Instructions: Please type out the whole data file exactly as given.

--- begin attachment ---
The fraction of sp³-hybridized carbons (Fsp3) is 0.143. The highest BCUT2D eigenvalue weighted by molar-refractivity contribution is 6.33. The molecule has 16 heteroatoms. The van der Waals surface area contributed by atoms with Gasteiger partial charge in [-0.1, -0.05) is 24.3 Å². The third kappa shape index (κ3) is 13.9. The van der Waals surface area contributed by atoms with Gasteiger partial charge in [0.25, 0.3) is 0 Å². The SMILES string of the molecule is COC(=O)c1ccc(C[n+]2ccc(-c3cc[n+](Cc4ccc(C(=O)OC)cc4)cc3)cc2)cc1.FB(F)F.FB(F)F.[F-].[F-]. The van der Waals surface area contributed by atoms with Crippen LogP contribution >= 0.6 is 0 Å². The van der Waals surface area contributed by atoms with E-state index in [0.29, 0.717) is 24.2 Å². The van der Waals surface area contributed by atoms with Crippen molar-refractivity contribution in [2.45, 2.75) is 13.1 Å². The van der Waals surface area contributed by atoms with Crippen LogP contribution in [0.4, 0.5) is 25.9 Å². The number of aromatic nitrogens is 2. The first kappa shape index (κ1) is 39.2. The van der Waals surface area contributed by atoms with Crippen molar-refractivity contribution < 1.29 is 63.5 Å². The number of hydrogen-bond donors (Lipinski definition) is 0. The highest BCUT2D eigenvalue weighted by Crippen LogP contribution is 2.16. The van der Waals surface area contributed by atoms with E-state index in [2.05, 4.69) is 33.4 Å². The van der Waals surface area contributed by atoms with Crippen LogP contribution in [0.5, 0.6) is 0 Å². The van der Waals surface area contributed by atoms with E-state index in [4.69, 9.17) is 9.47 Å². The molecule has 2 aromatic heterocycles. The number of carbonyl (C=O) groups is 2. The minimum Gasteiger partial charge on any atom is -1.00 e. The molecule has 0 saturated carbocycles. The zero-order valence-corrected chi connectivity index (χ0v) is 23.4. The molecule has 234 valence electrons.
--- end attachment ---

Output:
The fraction of sp³-hybridized carbons (Fsp3) is 0.143. The highest BCUT2D eigenvalue weighted by molar-refractivity contribution is 6.33. The molecule has 16 heteroatoms. The van der Waals surface area contributed by atoms with Gasteiger partial charge in [-0.1, -0.05) is 24.3 Å². The third kappa shape index (κ3) is 13.9. The van der Waals surface area contributed by atoms with Gasteiger partial charge in [0.25, 0.3) is 0 Å². The SMILES string of the molecule is COC(=O)c1ccc(C[n+]2ccc(-c3cc[n+](Cc4ccc(C(=O)OC)cc4)cc3)cc2)cc1.FB(F)F.FB(F)F.[F-].[F-]. The van der Waals surface area contributed by atoms with Crippen LogP contribution >= 0.6 is 0 Å². The van der Waals surface area contributed by atoms with E-state index in [0.29, 0.717) is 24.2 Å². The van der Waals surface area contributed by atoms with Crippen molar-refractivity contribution in [2.45, 2.75) is 13.1 Å². The van der Waals surface area contributed by atoms with Crippen LogP contribution in [0.4, 0.5) is 25.9 Å². The number of aromatic nitrogens is 2. The first kappa shape index (κ1) is 39.2. The van der Waals surface area contributed by atoms with Crippen molar-refractivity contribution < 1.29 is 63.5 Å². The number of hydrogen-bond donors (Lipinski definition) is 0. The highest BCUT2D eigenvalue weighted by Crippen LogP contribution is 2.16. The van der Waals surface area contributed by atoms with E-state index in [2.05, 4.69) is 33.4 Å². The van der Waals surface area contributed by atoms with Crippen LogP contribution in [0.5, 0.6) is 0 Å². The van der Waals surface area contributed by atoms with E-state index in [4.69, 9.17) is 9.47 Å². The molecule has 2 aromatic heterocycles. The number of carbonyl (C=O) groups is 2. The minimum Gasteiger partial charge on any atom is -1.00 e. The molecule has 0 saturated carbocycles. The zero-order valence-corrected chi connectivity index (χ0v) is 23.4. The molecule has 234 valence electrons.